Sixty-seven years ago today, on April 12, 1951, the state of Israel created Yom HaShoah, Holocaust Remembrance Day, to be observed every year on the twenty-seventh day of the Hebrew month Nisan. On that day, in Israel and around the world, Jews commemorate the victims of the Shoah (“catastrophe,” the Hebrew word preferred by Jews for the Holocaust). Not to be confused with International Holocaust Remembrance Day, which falls on January 27 and is the worldwide commemoration of the liberation of the concentration camp Auschwitz in 1945, Yom HaShoah is a holy day on the Jewish liturgical calendar.
Some historians have charged that the Catholic Church helped the Nazis in their persecution and genocide of the Jewish people during the Holocaust, or at least that it was not active enough in the 1930s and ’40s in opposing Nazism or the Nazis’ “Final Solution.” British journalist John Cornwell, for example, referred to Pope Pius XII (r. 1939–1958) as “Hitler’s Pope.”
Far from collaborating with the Nazis, however, the Church of the time directly opposed them and repeatedly warned the faithful of the grave danger they posed. In 1937, Pope Pius XI published an encyclical denouncing the Nazis, Mit Brennender Sorge (“With Burning Anxiety”). The document was written in German and smuggled into Germany with the expectation that it would be read from the pulpits of all Catholic churches in Germany on Passion Sunday of that year. In it, Pius XI stated:
Whoever exalts race, or the people, or the state, or a particular form of state, or the depositories of power, or any other fundamental value of the human community—however necessary and honorable be their function in worldly things—whoever raises these notions above their standard value and divinizes them to an idolatrous level, distorts and perverts an order of the world planned and created by God; he is far from the true faith in God and from the concept of life which that faith upholds.
Pius XII continued the work of his predecessor, and numerous historians, both Catholic and Jewish, have chronicled his work in rescuing Jews from the Nazis. Two books that recount Pius XII’s efforts and refute the post-war slander against him are Hitler, the War, and the Pope by Ronald J. Rychlak and The Myth of Hitler’s Pope by Rabbi David G. Dalin. After the war, Pius XII was widely praised for his work by many Jewish agencies and representatives, and his rescue work so inspired Israel Zolli, chief rabbi of Rome during the war, that when he converted to Catholicism Zolli chose Pius’s Christian name Eugenio for his own baptismal name.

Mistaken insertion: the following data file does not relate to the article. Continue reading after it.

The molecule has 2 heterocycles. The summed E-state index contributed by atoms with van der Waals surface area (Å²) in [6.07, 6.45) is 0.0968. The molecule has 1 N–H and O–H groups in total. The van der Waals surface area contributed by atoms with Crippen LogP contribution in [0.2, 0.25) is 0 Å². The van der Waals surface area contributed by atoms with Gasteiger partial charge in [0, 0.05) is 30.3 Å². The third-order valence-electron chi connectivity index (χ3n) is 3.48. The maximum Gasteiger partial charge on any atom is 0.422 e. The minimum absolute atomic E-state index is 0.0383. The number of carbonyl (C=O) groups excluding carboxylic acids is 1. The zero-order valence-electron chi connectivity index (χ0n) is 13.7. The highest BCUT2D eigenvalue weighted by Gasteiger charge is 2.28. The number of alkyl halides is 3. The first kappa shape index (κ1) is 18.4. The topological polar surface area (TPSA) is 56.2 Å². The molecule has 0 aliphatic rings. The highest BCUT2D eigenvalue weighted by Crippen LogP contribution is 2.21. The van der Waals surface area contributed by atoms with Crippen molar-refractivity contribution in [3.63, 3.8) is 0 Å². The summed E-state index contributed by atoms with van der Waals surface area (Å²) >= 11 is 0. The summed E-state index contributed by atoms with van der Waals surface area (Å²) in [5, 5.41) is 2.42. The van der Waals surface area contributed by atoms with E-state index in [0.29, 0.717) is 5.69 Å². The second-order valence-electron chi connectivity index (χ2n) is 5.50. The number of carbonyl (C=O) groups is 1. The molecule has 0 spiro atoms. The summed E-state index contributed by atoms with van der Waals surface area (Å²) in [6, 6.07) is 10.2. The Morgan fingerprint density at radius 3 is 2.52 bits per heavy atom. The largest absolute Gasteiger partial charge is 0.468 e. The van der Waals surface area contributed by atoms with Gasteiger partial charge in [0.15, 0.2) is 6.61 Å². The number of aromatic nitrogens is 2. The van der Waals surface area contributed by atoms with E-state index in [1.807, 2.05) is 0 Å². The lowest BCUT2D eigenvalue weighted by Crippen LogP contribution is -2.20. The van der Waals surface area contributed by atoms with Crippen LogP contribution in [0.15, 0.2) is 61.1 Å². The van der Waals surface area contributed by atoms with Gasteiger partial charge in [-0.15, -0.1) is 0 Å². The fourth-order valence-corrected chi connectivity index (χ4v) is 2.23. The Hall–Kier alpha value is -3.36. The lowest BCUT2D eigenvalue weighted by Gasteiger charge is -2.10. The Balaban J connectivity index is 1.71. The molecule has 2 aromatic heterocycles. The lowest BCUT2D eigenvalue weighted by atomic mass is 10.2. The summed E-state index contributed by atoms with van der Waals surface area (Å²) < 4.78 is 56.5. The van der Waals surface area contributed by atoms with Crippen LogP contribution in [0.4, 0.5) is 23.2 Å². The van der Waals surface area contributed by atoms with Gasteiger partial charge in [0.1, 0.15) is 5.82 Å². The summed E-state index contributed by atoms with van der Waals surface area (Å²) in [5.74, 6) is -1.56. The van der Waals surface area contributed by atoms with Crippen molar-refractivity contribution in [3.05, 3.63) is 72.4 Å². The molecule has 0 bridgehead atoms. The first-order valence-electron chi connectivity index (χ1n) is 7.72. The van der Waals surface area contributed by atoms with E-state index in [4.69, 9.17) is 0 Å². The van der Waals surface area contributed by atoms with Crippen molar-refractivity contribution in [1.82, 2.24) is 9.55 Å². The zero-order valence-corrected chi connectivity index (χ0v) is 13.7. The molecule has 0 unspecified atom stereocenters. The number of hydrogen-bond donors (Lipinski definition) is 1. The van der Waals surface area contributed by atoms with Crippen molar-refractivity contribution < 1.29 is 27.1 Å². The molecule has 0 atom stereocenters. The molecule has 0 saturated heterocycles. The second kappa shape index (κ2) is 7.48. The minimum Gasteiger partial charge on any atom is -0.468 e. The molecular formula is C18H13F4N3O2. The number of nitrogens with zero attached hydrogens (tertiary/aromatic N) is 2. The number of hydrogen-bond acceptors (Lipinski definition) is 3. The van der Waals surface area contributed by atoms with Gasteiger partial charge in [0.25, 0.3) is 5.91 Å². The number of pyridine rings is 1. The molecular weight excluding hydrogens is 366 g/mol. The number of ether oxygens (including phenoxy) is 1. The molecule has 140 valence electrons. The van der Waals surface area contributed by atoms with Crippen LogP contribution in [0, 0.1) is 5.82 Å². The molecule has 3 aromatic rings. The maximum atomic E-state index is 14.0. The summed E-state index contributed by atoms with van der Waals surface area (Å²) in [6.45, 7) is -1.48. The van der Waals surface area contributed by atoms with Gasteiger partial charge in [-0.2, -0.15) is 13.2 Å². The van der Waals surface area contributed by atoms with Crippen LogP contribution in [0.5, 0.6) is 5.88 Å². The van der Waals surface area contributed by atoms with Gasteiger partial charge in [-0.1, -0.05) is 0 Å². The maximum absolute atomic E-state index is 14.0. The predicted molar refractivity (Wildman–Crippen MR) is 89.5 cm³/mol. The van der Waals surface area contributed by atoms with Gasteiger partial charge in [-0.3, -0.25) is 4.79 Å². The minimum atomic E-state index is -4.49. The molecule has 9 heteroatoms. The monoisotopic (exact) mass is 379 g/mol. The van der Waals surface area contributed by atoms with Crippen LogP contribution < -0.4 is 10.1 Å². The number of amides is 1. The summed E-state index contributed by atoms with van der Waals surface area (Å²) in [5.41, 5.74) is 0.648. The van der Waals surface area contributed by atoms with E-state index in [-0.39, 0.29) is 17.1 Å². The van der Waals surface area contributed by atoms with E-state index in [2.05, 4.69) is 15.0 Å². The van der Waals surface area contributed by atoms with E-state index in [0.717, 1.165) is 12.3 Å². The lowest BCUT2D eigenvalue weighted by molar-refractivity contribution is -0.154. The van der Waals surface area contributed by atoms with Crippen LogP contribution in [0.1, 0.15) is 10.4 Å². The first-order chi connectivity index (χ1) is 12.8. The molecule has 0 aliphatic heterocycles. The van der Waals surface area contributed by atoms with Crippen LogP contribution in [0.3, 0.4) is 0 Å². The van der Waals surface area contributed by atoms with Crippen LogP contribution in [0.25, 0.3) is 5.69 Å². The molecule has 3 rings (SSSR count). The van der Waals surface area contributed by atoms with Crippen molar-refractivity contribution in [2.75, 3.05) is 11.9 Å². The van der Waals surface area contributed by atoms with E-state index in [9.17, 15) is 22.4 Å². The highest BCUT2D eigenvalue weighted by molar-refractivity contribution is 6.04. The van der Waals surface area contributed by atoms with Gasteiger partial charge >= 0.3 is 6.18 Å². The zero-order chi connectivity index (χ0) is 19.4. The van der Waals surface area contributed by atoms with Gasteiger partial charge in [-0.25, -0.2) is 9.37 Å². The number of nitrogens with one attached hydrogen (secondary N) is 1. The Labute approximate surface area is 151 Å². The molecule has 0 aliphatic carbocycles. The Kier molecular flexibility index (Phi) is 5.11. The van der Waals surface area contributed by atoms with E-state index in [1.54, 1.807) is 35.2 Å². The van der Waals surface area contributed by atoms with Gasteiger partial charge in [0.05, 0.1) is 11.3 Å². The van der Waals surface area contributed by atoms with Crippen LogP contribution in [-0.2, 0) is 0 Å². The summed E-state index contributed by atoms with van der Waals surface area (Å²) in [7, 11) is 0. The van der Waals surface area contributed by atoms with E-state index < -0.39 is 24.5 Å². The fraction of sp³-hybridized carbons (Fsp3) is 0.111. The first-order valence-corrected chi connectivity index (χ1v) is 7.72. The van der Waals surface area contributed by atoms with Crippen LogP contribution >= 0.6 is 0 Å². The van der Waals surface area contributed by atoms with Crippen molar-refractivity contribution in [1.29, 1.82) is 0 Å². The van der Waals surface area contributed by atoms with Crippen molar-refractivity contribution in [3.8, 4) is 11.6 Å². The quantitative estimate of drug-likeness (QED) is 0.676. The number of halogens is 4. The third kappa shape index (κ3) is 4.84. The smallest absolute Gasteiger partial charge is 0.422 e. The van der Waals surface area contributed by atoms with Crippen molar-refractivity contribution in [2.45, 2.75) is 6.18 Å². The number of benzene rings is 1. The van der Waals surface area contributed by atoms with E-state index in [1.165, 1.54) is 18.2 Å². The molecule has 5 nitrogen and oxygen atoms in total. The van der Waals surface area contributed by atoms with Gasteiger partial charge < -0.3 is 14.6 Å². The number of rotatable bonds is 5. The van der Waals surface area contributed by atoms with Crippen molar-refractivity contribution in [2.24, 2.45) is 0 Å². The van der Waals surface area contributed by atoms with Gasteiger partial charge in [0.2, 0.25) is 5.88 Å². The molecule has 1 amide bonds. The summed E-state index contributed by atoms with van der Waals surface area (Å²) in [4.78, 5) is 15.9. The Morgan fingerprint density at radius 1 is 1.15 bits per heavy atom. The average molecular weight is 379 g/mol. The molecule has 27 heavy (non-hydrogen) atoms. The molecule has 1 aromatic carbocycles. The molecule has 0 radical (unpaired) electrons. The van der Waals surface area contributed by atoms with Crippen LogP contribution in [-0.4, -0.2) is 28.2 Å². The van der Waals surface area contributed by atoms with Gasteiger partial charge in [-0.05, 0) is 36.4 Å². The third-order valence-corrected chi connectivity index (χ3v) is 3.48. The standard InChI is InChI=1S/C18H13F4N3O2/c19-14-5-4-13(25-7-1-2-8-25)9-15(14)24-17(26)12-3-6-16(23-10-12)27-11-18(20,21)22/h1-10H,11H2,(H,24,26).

There were also protests of Nazi treatment of Jews by national Catholic bishops’ conferences, the most well-known of which was in the Netherlands after the Nazi occupation of Holland. The Dutch Catholic bishops published a letter to be read in all Catholic churches in Holland on July 26, 1942, quoted by Rychlak in his book, which stated:
Ours is a time of great tribulations of which two are foremost: the sad destiny of the Jews and the plight of those departed [sic] for forced labor. . . . [All] of us must be aware of the terrible sufferings which both of them have to undergo, due to no guilt of their own. . . . [We] have learned with deep pain of the new dispositions which impose upon innocent Jewish men, women and children the deportation into foreign lands. . . . [The] incredible suffering which these measures cause to more than 10,000 people is in absolute opposition to the divine precepts of justice and charity. . . . [Let] us pray to God and for the intercession of Mary . . . that he may lend his strength to the people of Israel, so sorely tried in anguish and persecution.
As a result of the Dutch bishops’ intervention, the Nazis retaliated by rounding up and deporting Catholic converts from Judaism, including St. Edith Stein and her sister, Rosa. Historians believe that this retaliation against the Dutch bishops very likely was one reason Pius XII became more circumspect in addressing Nazi war crimes during his public addresses for the remainder of the war. In his Christmas message of 1942, for example, Pius XII did not refer directly to the Jews or to the concentration camps, but only to “the hundreds of thousands of persons who, without any fault on their part, sometimes only because of their nationality or race, have been consigned to death or to a slow decline.”
There were also lay Catholics who risked their lives to shelter Jews, many of whom have been honored as Righteous Among the Nations at Yad Vashem, the World Holocaust Remembrance Center in Israel. Examples include St. Elisabetta Maria Hesselblad, a Swedish Bridgettine religious sister who hid Jews in her community’s monastery in Rome; Servants of God Józef and Wiktoria Ulma, a Polish married couple who were executed in 1944 for sheltering Jews; and Irena Sendler, a Polish social worker who smuggled Jewish children out of the Warsaw Ghetto.
Not all Catholics acquitted themselves honorably during this time, and some of those were Catholic clergy. Karl Eschweiler, a German priest and theologian, was a member of the Nazi party. He had his priestly faculties temporarily suspended by then-Cardinal Eugenio Pacelli (later Pius XII) for his support of eugenics legislation. When he died in 1936, he was buried in a Nazi uniform. Austrian bishop Alois Hudal was a Hitler supporter widely reported to have helped Nazi war criminals escape justice following the war.
It is a great shame that some individual Catholics, even clergy, cooperated with the evils of Nazism. But the universal Church opposed it, and many other Catholics—including two popes— fought it heroically.
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